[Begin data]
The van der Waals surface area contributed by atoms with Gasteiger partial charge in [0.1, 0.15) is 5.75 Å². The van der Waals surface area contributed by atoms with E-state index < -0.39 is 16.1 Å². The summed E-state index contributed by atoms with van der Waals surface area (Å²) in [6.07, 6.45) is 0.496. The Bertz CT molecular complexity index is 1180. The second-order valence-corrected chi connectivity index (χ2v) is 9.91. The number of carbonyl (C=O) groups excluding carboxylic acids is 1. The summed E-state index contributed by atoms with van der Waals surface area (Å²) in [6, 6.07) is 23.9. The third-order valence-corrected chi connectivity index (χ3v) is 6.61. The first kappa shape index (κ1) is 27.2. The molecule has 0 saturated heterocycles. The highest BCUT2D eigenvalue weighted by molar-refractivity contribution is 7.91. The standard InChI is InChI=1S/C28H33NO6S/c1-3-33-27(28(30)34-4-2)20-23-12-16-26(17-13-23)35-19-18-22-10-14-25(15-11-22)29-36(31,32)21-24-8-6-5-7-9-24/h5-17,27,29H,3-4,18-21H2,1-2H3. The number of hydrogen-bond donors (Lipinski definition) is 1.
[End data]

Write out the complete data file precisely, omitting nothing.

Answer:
The van der Waals surface area contributed by atoms with Gasteiger partial charge in [0.1, 0.15) is 5.75 Å². The van der Waals surface area contributed by atoms with E-state index < -0.39 is 16.1 Å². The summed E-state index contributed by atoms with van der Waals surface area (Å²) in [6.07, 6.45) is 0.496. The Bertz CT molecular complexity index is 1180. The second-order valence-corrected chi connectivity index (χ2v) is 9.91. The number of carbonyl (C=O) groups excluding carboxylic acids is 1. The summed E-state index contributed by atoms with van der Waals surface area (Å²) in [6, 6.07) is 23.9. The third-order valence-corrected chi connectivity index (χ3v) is 6.61. The first kappa shape index (κ1) is 27.2. The molecule has 0 saturated heterocycles. The highest BCUT2D eigenvalue weighted by molar-refractivity contribution is 7.91. The standard InChI is InChI=1S/C28H33NO6S/c1-3-33-27(28(30)34-4-2)20-23-12-16-26(17-13-23)35-19-18-22-10-14-25(15-11-22)29-36(31,32)21-24-8-6-5-7-9-24/h5-17,27,29H,3-4,18-21H2,1-2H3. The number of hydrogen-bond donors (Lipinski definition) is 1.